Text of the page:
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Greatest Minnesota Twins: The Twinkie Town Definitive List (Round 10)

Cy Santana

Kansas City Royals v Minnesota Twins Photo by Brace Hemmelgarn/Minnesota Twins/Getty Images

Rounds 1-9 Results:

  1. Harmon Killebrew
  2. Kirby Puckett
  3. Rod Carew
  4. Tony Oliva
  5. Joe Mauer
  6. Bert Blyleven
  7. Kent Hrbek
  8. Jim Kaat
  9. Johan Santana

Sometimes, complete and utter dominance—even if for a relatively short period of time—wins the day. Matched up against the “face of the franchise” Hunter and the “steady as she goes” Radke, it was the brilliance of Johan Santana that secured him a place in the top ten.

Though a well-established joke that I routinely saw Kyle Lohse or Carlos Silva at the Metrodome when I wanted Santana, don’t let levity distract from his status in the mid-2000s. If I had to pick one SP across Minnesota Twins franchise history to toe the rubber in an elimination game, it would—with the possible exception of 1991 Jack Morris—be Johan.

The new entry: a hybrid hurler who provided value whenever he entered a contest.

Round 10:

GIANTS04001_CAG.JPG Minnesota Twins’s centerfielder, Torii Hunter makes a diving catch on a Rich Aurilia hit to center field in the bottom of the first inning of play at Pacific Bell Park in San Francisco, Ca., on Tuesday, June 3, 2003. The game was Photo By Carlos Avila Gonzalez/The San Francisco Chronicle via Getty Images

Torii Hunter

  • After nearly a decade (1993-2000) of being doormats, the Twins became competitive again in 2001 and Torii Hunter was the face of the franchise. His sparkling center field defense, solid bat, infectious smile, and competitive fire were reminiscent of predecessor Puckett. Torii’s Twins took home four division titles and the rise to prominence can be thanked for this website’s very existence. #48 returned in 2015 after a similar slump (2011-2014)—and Minnesota immediately became contenders.
Twins - Angels baseball — Brad Radke delivers a pitch against Anaheim on his way to avictory Saturday night.

Brad Radke

  • For his first six MN seasons, Radke pitched for cellar-dwelling Twins clubs. That didn’t stop him from being staff ace, even racking up 20 wins in 1997 and finishing 3rd in AL Cy Young voting. From 2001-2006, #22 was reliability personified on much stronger squads. It wasn’t always pretty—the propensity for first-inning runs and gopher balls limited his ceiling—but his pinpoint control and maddening changeup made fools of MLB’s prodigious sluggers. In terms of career bWAR of any player wearing a Twins uniform, only Carew, Killebrew, Mauer, Puckett, & Blyleven eclipse him.
ALDS Game 2: Oakland A’s v Minnesota Twins

Justin Morneau

  • From 2005 to mid-2010, one could make a compelling case that Justin Morneau was the Twins’ most prodigious slugger this side of Harmon Killebrew. On a 162-game average in that span, Morneau was putting up 31 home runs, 117 RBI, and a 131 OPS+. Teaming with fellow “M” Joe Mauer, Justin won AL MVP in 2006, finished second in 2008, and was a perpetual All-Star. His left-handed swing was perfect for blasting baseballs over the Baggy ™ or the limestone. Sadly, much like Mauer, Morneau’s batting prowess was slowed by years of concussion symptoms stemming from a knee to the head sliding into second base in Toronto in July 2010. In recent years, he established himself as a solid color analyst in the Twins TV booth.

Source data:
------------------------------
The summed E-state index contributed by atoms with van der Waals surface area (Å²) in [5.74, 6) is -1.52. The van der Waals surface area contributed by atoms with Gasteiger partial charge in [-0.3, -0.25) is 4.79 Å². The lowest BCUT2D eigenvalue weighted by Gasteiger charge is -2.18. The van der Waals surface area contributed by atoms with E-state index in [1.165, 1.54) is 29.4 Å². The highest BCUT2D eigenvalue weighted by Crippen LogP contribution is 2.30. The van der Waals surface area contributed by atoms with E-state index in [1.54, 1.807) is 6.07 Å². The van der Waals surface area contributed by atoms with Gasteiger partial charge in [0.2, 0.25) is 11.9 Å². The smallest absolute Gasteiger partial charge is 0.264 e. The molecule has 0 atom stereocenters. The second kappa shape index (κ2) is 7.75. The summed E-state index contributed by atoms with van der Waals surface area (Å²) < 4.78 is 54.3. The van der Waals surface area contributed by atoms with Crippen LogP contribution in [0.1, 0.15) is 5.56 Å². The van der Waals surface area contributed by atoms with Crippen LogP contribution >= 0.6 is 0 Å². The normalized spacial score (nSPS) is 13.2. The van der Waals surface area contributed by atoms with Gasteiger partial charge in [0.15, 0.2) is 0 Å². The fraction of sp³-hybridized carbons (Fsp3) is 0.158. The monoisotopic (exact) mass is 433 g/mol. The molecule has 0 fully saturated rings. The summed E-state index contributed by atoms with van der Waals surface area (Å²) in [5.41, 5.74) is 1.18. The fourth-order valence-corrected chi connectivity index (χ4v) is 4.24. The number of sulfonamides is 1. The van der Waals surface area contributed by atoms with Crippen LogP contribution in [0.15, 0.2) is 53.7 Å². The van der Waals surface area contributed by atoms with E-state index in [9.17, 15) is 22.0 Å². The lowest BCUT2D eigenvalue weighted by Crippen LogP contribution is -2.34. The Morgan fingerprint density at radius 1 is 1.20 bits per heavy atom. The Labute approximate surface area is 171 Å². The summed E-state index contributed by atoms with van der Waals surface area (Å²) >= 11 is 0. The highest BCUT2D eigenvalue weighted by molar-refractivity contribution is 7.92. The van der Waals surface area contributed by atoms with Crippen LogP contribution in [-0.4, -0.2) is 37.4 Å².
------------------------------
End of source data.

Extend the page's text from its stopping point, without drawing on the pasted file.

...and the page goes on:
Minnesota Twins Chuck Knoblauch... Set Number: X51099

Chuck Knoblauch

  • One could make an argument that no Twin had a better initial foray into MLB—all things considered—than Chuck Knoblauch. As a rookie in 1991, the 2B-man played 151 games to the tune of 636 PA, .281 BA, 25 SB, AL Rookie of the Year Award winner & a World Series ring. For the next 7 seasons, Knobby would average .306 BA, 115 OPS+, & 40 SB. His monster 1996 season—.341 BA, 143 OPS+, 14 3B, 45 SB—represented his zenith in a Twins uniform.
Minnesota Twins v Baltimore Orioles Photo by: Diamond Images/Getty Images

Jim Perry

  • From 1963-1972, Jim Perry was the ultimate swingman pitcher in an era where bullpen specialization was nonexistent. He had a few seasons strictly starting, a few primarily in relief, but mostly he was an equal-opportunity everyman. Perry’s average line from those years: 14-10, 204 IP, 3.16 ERA, 113 ERA+, 1.20 WHIP. There were also flashes of brilliance, as evidenced by his 1970 Cy Young Award and 3rd-place finish in 1969. Fellow moundsman Bert Blyleven continuously gave Perry the lion’s share of the credit for mentoring his teenaged Dutchman self and shaping his eventual Hall of Fame career.


Greatest Minnesota Twin: Round 10

This poll is closed

  • 46%
    Torii Hunter
    (107 votes)
  • 11%
    Brad Radke
    (26 votes)
  • 31%
    Justin Morneau
    (74 votes)
  • 2%
    Chuck Knoblauch
    (5 votes)
  • 8%
    Jim Perry
    (20 votes)
232 votes total Vote Now